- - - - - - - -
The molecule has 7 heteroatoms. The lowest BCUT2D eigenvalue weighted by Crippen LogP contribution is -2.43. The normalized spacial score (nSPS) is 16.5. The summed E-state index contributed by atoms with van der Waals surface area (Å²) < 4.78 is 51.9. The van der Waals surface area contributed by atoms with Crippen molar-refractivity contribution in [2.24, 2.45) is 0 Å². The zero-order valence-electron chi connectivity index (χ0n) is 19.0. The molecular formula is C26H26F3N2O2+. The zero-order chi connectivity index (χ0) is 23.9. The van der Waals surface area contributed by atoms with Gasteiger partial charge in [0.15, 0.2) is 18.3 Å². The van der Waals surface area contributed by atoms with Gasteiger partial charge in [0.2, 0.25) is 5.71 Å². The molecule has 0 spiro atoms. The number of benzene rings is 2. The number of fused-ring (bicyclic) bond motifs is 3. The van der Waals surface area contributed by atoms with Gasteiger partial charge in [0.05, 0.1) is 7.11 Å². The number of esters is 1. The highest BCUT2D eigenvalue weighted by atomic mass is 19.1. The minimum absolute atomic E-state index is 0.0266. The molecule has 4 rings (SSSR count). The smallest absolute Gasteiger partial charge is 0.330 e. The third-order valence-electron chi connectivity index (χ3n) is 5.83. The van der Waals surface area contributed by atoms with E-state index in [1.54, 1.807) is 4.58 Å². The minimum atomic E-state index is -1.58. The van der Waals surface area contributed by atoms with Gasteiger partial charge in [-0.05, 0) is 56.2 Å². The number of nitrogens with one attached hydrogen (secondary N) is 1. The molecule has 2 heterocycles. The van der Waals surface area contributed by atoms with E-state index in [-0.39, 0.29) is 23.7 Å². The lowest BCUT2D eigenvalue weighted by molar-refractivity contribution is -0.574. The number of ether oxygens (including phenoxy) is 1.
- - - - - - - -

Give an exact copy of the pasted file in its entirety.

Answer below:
The molecule has 7 heteroatoms. The lowest BCUT2D eigenvalue weighted by Crippen LogP contribution is -2.43. The normalized spacial score (nSPS) is 16.5. The summed E-state index contributed by atoms with van der Waals surface area (Å²) < 4.78 is 51.9. The van der Waals surface area contributed by atoms with Crippen molar-refractivity contribution in [2.24, 2.45) is 0 Å². The zero-order valence-electron chi connectivity index (χ0n) is 19.0. The molecular formula is C26H26F3N2O2+. The zero-order chi connectivity index (χ0) is 23.9. The van der Waals surface area contributed by atoms with Gasteiger partial charge in [0.15, 0.2) is 18.3 Å². The van der Waals surface area contributed by atoms with Gasteiger partial charge in [0.2, 0.25) is 5.71 Å². The molecule has 0 spiro atoms. The number of benzene rings is 2. The number of fused-ring (bicyclic) bond motifs is 3. The van der Waals surface area contributed by atoms with Gasteiger partial charge in [0.05, 0.1) is 7.11 Å². The number of esters is 1. The highest BCUT2D eigenvalue weighted by atomic mass is 19.1. The minimum absolute atomic E-state index is 0.0266. The molecule has 4 rings (SSSR count). The smallest absolute Gasteiger partial charge is 0.330 e. The third-order valence-electron chi connectivity index (χ3n) is 5.83. The van der Waals surface area contributed by atoms with E-state index in [1.54, 1.807) is 4.58 Å². The minimum atomic E-state index is -1.58. The van der Waals surface area contributed by atoms with Gasteiger partial charge in [-0.05, 0) is 56.2 Å². The number of nitrogens with one attached hydrogen (secondary N) is 1. The molecule has 2 heterocycles. The van der Waals surface area contributed by atoms with E-state index in [-0.39, 0.29) is 23.7 Å². The lowest BCUT2D eigenvalue weighted by molar-refractivity contribution is -0.574. The number of ether oxygens (including phenoxy) is 1.